The objectives of this chapter are to describe sources of unpublished data and grey literature, review the challenges associated with finding and using these sources, and highlight the current tools and strategies to efficiently use them to strengthen systematic reviews and other information retrieval tasks.
Grey literature is defined by the Cochrane Handbook for Systematic Reviews of Interventions as ‘… literature that is not formally published in sources such as books or journal articles’ (Lefebvre, Manheimer and Glanville, 2011, 184.108.40.206). Another source provides a more qualitative description of grey literature as various document types that are ‘protected by intellectual property rights, of sufficient quality to be collected and preserved by library holdings or institutional repositories, but not controlled by commercial publishers’ (Schopfel, 2011, 5). Grey literature may be in print or electronic format and sources include gov - ernment reports, technical reports, theses and conference proceedings, among others.
We have chosen to adapt the definition for ‘unpublished sources’ as used by Su Golder and her colleagues in a study comparing the reporting of adverse events in published and unpublished sources (Golder et al., 2016a). Published papers typically are disseminated by peer-reviewed journals, whereas unpublished data is maintained by regulatory agencies, stored in trial registries or owned by industry (for example, pharmaceutical companies) or individual researchers.
Scientific literature is critical to the documentation and dissemination of academic scholarship and scientific knowledge. Historically, the knowledge acquired from empirical and theoretic enquiry has been shared via print formats, which permits an accumulation of observations that can be retrieved, reviewed and revisited over time. When information from individual reports is consolidated with similar and contradicting reports, bodies of evidence emerge with the potential to dispel outdated beliefs and cultivate new knowledge.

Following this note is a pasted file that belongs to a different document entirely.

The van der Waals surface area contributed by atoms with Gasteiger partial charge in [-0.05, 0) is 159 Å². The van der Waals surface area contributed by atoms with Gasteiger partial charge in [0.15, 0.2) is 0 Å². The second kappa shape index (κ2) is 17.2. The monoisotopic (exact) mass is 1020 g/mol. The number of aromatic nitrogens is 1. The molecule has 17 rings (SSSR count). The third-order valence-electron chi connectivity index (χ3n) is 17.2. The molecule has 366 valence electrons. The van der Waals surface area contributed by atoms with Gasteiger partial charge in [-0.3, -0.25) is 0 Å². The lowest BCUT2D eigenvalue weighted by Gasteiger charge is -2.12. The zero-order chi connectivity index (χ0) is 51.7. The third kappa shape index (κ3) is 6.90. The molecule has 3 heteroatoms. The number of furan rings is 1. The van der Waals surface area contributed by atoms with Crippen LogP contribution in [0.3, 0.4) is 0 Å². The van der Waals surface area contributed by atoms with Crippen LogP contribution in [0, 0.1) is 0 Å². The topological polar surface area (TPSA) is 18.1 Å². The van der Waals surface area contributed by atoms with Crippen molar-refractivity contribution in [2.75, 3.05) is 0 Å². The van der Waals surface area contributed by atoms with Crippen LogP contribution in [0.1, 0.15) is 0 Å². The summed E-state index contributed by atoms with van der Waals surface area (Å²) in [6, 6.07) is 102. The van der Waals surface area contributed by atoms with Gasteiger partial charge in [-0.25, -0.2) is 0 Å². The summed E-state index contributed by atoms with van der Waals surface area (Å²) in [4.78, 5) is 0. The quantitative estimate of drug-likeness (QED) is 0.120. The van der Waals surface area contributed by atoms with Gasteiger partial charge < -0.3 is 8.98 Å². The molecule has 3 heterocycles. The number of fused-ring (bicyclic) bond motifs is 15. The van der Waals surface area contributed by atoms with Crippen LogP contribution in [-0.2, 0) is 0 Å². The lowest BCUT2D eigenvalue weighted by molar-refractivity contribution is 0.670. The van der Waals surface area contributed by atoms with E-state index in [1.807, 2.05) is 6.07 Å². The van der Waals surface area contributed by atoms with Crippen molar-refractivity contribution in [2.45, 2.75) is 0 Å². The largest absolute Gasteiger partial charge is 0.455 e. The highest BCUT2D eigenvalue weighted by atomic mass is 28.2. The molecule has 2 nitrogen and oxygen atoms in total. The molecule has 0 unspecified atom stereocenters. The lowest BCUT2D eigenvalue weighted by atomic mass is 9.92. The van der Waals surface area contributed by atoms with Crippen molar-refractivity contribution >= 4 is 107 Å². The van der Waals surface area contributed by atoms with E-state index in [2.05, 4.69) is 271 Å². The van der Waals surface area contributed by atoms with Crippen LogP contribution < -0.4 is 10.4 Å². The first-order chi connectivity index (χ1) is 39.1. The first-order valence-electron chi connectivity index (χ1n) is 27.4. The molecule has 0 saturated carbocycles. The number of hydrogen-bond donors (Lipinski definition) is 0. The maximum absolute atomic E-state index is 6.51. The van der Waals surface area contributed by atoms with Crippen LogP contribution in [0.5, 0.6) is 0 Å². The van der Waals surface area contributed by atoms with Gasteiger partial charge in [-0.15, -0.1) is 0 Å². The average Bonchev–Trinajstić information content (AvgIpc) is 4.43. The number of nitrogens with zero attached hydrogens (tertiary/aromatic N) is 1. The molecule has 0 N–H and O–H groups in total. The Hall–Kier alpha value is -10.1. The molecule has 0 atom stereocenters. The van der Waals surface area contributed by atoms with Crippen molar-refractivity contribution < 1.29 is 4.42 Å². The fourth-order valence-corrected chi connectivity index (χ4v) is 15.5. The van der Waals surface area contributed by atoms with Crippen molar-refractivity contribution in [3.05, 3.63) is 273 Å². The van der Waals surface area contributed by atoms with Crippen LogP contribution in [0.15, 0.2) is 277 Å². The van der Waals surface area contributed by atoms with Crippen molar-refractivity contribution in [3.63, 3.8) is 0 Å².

Commercial publishers, academic journals and bibliographic databases make it possible for researchers and information specialists to search efficiently the vast collection of accumulating data and documents using controlled vocabularies and tailored search strategies. Systematic searching is the requisite step for the targeted collection of data from various sources. In recent years, researchers and information scientists have devised and refined nomenclature, processes and methods to locate, compile and evaluate data from multiple sources.